Making Homemade Kefir.

Discussion in 'Other Homesteading' started by Tumbleweed, Jul 6, 2017.

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  1. Tumbleweed

    Tumbleweed Expert Member
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    Kefir is a fermented milk food/drink that is similar to yogurt. Kefir has more probiotics than yogurt has, and is a thinner consistancy, more like cultured buttermilk.
    Kefir is usually made from kefir grains, although it can also be cultured using a starter. Unlike making yogurt, you do not need any special equipment to make kefir. Kefir originally came from the Caucasus area, and has been popular in Russia for several thousand years; so this is a very old drink.
    When making kefir, you basically just add fresh milk to the kefir grains (which are not actually any kind of a grain, by the way) and leave it to culture overnight,or up to 24 hours. The longer it sits, the thicker it will get and the taste becomes a lot more sour as it thickens. I like mine just when it starts to thicken and pulls away from the side of the jar.
    If you like yogurt, you will probably like kefir.
    It can be used in smoothies, or even made into a soft cheese if you let it drain overnight in a cheesecloth. I have been using the Yogourmet kefir culture (which I buy from Amazon) and then using a starter from the batch to make more kefir. Eventually, it gets a bad taste, and then I start a fresh batch with more of the dried starter packets.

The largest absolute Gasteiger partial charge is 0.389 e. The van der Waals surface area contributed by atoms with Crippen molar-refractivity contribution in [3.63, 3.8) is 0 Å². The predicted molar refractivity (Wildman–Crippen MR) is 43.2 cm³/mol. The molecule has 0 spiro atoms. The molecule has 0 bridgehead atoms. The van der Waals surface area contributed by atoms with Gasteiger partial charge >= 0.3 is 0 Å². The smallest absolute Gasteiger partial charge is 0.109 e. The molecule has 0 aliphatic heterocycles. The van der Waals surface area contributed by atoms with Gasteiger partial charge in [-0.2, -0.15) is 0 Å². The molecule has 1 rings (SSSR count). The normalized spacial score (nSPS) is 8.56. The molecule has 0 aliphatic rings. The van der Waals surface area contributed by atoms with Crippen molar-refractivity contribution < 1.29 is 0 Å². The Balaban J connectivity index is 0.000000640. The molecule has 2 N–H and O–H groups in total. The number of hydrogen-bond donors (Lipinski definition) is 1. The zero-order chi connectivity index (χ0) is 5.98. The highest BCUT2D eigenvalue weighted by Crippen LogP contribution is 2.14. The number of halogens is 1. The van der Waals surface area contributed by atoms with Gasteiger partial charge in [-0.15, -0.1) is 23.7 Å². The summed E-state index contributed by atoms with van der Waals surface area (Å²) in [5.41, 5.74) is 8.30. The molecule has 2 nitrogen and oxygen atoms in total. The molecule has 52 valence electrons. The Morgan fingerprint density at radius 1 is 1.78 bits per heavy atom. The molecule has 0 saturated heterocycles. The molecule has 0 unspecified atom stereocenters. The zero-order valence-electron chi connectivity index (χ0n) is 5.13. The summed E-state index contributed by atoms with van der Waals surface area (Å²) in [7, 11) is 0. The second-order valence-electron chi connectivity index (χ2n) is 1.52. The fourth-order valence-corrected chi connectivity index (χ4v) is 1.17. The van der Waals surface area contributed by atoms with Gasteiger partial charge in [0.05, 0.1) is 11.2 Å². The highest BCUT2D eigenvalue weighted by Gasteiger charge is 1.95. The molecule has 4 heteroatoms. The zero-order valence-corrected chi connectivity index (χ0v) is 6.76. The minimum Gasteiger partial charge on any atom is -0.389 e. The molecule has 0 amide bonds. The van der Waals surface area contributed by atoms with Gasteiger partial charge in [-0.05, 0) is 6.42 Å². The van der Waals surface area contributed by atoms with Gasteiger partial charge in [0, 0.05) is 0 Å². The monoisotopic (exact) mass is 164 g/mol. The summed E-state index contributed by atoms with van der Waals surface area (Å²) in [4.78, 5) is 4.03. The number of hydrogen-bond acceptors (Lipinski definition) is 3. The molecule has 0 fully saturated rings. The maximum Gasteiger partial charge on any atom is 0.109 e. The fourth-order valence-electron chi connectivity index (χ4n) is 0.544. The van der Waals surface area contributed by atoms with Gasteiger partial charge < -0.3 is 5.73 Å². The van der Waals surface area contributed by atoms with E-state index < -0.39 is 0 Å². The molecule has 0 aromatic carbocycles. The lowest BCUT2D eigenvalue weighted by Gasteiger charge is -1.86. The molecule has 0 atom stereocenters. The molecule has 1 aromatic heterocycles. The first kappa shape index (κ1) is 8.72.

I tried using the grains, but you have to strain the grains out every day, and then start a fresh batch of kefir. Since I am the only person drinking it, and I don't drink the whole quart every day, I soon ended up with way too much kefir , which is why the starter packets work best for me.
     
  2. kgord

    kgord Active Member
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    I am sure it is much cheaper to do it that way then to buy it in the store. It would be much simpler to make yogurt though, which is almost as god for you. All you really need is some yogurt to use as a culture. This will allow you to make yogurt. You jus bake it in the oven at a low heat for a few hours.
     
  3. Crys B.

    Crys B. Member
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    It sounds like something I'd be interested in.

    Personally, I've heard that you can use clabbered milk to start kefir. What are your opinions on this?
     
  4. Ystranc

    Ystranc Master Survivalist
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    We tried making it with the grains, it was a little slow at the begining but the culture seemed to get going a lot faster after a few mixes. It also helps if you have a really even temperature where you're making it (our house temperatures vary a lot and this caused a couple of cultures to stall)
    We also make yogurt, of the two I find yogurt to be easier but Kefir more rewarding.
    Nice post Tumbleweed, good to see you still around.
     
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